I believe God designed our bodies and spirits to draw us instinctively toward those with whom we are most likely to “fulfill the measure of our creation.” (Though modern life has thrown some curveballs into that mix, as I discussed here.) But when a young woman is not yet ready for marriage and family, those same instinctual attractions can be helpful alerts, saying, “Warning: your body wants to make babies with him.”

For example, when a young woman finds herself intensely drawn toward a particular young man, she can say to herself, “Aha. Genetic compatibility. Break out the bridle and pull in the reigns ’cause I’m not ready to procreate just yet.” A young woman can use her body to mentally note with whom she needs to be especially careful, particularly when she’s ovulating. Not only will she be more attracted to those young men during her fertile days, studies indicate that she will smell and appear more attractive to them as well. To borrow Kathryn Soper’s theme, a young woman’s ability to wield her sexual power is never greater than when she is releasing an egg. Young women need to understand and learn how to safeguard that intense power and tool they hold within themselves.

I want my daughters to recognize those feelings of attraction as healthy and good and helpful messages designed by God to assist them, not as evil passions designed to hurt them. I want my daughters to understand what their body is telling them and why God designed it to do so. All for a good, God-given reason: maximizing their ability to create a family, preferably (of course) when the timing and person are right. When our children have reached a place in their lives where they feel ready to find a mate, they can once again harness the MHC as a tool to select one with whom they will have the deepest level of long-term sexual attraction and reproductive success. (Of course, there’s more to choosing a good mate than sexual attraction. I’ve written more about optimizing the mate selection process here).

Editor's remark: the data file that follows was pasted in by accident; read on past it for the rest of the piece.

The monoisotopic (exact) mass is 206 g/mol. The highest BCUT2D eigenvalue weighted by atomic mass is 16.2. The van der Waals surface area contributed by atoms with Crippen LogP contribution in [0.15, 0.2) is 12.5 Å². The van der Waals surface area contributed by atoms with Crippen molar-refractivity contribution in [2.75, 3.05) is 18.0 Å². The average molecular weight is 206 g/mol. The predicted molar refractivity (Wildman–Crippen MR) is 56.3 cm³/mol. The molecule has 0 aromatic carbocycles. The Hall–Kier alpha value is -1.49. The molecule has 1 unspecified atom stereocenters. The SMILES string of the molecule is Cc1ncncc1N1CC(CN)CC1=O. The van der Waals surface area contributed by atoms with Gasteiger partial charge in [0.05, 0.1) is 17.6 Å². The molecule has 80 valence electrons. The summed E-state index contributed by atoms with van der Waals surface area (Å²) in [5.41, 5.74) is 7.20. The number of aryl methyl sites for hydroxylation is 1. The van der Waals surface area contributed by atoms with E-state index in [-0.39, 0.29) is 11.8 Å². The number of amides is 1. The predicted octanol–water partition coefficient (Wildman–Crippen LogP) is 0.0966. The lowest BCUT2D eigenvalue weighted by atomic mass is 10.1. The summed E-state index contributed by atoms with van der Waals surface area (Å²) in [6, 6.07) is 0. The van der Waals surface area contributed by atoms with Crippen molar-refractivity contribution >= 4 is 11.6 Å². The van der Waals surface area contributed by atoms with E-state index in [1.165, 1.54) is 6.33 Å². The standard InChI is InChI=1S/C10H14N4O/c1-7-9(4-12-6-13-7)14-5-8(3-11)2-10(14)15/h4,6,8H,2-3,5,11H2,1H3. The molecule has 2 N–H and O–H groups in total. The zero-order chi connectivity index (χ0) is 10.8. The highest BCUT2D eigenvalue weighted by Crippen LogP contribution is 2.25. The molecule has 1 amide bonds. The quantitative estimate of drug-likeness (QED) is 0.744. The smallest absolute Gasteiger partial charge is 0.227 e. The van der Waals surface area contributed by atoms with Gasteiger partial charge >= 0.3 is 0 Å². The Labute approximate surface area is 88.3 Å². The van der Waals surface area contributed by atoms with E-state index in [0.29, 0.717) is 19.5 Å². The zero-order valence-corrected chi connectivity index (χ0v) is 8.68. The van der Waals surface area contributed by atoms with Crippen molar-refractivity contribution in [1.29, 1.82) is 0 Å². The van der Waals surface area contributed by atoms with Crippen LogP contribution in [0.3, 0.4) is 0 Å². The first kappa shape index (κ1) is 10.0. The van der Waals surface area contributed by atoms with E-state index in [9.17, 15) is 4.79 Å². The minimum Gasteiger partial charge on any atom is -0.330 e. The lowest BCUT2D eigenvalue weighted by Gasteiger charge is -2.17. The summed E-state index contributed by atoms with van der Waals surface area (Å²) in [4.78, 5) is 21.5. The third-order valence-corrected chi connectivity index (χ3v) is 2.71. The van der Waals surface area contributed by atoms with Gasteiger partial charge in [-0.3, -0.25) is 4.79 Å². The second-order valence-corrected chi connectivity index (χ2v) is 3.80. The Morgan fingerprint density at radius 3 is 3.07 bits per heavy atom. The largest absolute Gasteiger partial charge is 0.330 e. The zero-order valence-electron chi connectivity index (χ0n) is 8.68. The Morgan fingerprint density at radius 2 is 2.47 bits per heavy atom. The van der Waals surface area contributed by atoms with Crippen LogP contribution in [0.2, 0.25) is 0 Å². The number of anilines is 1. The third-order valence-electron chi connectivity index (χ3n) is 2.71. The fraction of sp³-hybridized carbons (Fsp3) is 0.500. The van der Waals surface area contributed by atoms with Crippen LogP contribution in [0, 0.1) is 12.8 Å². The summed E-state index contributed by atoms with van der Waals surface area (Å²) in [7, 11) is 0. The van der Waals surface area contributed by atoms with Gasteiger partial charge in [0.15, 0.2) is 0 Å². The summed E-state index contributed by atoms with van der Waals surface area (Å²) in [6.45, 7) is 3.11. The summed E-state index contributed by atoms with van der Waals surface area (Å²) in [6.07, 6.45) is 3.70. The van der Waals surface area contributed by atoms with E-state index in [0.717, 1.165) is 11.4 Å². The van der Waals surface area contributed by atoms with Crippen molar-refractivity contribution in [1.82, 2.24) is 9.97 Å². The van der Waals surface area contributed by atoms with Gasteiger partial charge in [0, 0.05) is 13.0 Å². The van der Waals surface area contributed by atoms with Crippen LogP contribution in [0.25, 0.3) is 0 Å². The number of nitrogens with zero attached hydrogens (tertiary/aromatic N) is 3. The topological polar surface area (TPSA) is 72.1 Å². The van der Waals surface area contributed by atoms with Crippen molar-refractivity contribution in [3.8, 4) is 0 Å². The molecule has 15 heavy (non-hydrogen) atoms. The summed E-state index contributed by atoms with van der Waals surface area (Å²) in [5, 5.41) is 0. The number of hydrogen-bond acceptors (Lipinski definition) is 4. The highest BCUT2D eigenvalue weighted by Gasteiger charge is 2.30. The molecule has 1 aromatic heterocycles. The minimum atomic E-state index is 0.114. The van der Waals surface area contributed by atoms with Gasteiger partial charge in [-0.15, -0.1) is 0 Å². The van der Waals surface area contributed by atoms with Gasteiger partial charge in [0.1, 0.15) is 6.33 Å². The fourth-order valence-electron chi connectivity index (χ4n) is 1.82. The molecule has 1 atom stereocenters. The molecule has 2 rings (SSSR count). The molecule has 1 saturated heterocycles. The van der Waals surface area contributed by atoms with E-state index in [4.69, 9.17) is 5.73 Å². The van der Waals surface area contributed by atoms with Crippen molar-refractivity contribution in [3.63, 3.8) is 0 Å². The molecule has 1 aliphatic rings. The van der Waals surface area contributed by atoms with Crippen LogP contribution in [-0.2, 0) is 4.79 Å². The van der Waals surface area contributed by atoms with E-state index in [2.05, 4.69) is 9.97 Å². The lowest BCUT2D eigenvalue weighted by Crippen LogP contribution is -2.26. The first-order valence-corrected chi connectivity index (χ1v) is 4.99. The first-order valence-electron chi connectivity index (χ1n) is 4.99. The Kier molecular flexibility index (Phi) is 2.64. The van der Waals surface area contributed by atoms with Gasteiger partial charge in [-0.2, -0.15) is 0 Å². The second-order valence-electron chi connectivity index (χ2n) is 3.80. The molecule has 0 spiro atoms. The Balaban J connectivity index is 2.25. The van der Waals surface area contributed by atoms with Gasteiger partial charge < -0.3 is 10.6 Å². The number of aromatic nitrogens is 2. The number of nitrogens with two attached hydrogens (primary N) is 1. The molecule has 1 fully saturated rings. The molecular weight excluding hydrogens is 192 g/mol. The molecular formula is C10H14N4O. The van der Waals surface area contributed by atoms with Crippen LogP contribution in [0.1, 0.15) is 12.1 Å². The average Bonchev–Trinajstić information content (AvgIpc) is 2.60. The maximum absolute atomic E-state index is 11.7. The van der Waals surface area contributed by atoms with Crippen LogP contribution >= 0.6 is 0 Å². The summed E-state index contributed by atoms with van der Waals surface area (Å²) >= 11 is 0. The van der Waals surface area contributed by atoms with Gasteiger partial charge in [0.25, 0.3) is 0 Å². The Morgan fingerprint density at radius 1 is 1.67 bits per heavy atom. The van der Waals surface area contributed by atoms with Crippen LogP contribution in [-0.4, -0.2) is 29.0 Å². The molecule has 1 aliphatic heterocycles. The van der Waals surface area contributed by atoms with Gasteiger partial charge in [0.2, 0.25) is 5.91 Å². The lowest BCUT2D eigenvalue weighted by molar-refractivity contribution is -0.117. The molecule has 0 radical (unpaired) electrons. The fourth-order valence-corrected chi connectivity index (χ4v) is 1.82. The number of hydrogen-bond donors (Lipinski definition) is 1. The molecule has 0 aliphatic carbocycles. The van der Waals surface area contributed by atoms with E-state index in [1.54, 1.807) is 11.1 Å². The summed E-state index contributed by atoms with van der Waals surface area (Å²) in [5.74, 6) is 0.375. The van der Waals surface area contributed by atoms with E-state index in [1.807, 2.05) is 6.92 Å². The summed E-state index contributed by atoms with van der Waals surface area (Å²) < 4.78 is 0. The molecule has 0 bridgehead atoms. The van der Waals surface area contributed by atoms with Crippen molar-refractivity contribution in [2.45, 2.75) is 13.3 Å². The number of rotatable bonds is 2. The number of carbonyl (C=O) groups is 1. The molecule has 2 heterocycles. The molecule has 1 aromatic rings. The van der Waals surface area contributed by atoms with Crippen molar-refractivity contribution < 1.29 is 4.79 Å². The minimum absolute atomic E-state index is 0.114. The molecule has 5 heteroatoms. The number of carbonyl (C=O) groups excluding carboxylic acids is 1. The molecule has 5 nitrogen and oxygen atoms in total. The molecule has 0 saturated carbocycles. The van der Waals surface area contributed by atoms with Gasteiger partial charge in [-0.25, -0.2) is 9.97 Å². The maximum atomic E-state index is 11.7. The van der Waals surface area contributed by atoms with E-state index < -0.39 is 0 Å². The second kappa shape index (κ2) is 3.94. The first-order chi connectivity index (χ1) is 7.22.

Oh how I wish I had known about MHC genes and the role of smell and menstrual cycles in physical attraction when I was a teenager and young adult. How I wish I had known so many other things about my body that I didn’t discover until I was actually procreating myself. I feel so strongly the importance of teaching my children about how their bodies were designed to work so that they will not enter their own sexual maturity blindly.

God has placed within each of us beautiful powers and tools, but its up to us to choose how we will bridle, harness, and enjoy them. I believe God wants us to learn the language of our bodies and teach that language to our children.

Has learning more about your body empowered you to use it better?

6 thoughts on “For the Strength of Youth”